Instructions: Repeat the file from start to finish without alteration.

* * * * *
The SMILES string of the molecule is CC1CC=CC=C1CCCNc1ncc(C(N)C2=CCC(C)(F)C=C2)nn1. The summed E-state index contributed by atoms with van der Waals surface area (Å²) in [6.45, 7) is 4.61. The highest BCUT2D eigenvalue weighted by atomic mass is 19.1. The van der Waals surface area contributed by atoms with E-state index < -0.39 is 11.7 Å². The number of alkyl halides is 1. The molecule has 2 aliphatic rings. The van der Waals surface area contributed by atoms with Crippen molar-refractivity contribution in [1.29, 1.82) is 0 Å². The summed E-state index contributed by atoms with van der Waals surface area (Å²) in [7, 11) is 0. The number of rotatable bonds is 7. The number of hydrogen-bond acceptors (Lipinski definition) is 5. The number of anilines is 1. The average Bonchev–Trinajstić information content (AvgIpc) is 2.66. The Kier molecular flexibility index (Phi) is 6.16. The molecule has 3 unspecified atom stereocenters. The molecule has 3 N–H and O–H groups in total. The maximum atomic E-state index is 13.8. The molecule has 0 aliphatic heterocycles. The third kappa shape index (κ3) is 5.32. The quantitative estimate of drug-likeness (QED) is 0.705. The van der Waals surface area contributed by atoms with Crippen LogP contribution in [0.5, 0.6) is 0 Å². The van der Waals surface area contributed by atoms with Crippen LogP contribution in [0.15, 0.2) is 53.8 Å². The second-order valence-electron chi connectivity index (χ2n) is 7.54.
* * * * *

The SMILES string of the molecule is CC1CC=CC=C1CCCNc1ncc(C(N)C2=CCC(C)(F)C=C2)nn1. The summed E-state index contributed by atoms with van der Waals surface area (Å²) in [6.45, 7) is 4.61. The highest BCUT2D eigenvalue weighted by atomic mass is 19.1. The van der Waals surface area contributed by atoms with E-state index < -0.39 is 11.7 Å². The number of alkyl halides is 1. The molecule has 2 aliphatic rings. The van der Waals surface area contributed by atoms with Crippen molar-refractivity contribution in [1.29, 1.82) is 0 Å². The summed E-state index contributed by atoms with van der Waals surface area (Å²) in [7, 11) is 0. The number of rotatable bonds is 7. The number of hydrogen-bond acceptors (Lipinski definition) is 5. The number of anilines is 1. The average Bonchev–Trinajstić information content (AvgIpc) is 2.66. The Kier molecular flexibility index (Phi) is 6.16. The molecule has 3 unspecified atom stereocenters. The molecule has 3 N–H and O–H groups in total. The maximum atomic E-state index is 13.8. The molecule has 0 aliphatic heterocycles. The third kappa shape index (κ3) is 5.32. The quantitative estimate of drug-likeness (QED) is 0.705. The van der Waals surface area contributed by atoms with Crippen LogP contribution in [0.5, 0.6) is 0 Å². The van der Waals surface area contributed by atoms with Crippen LogP contribution in [0.15, 0.2) is 53.8 Å². The second-order valence-electron chi connectivity index (χ2n) is 7.54.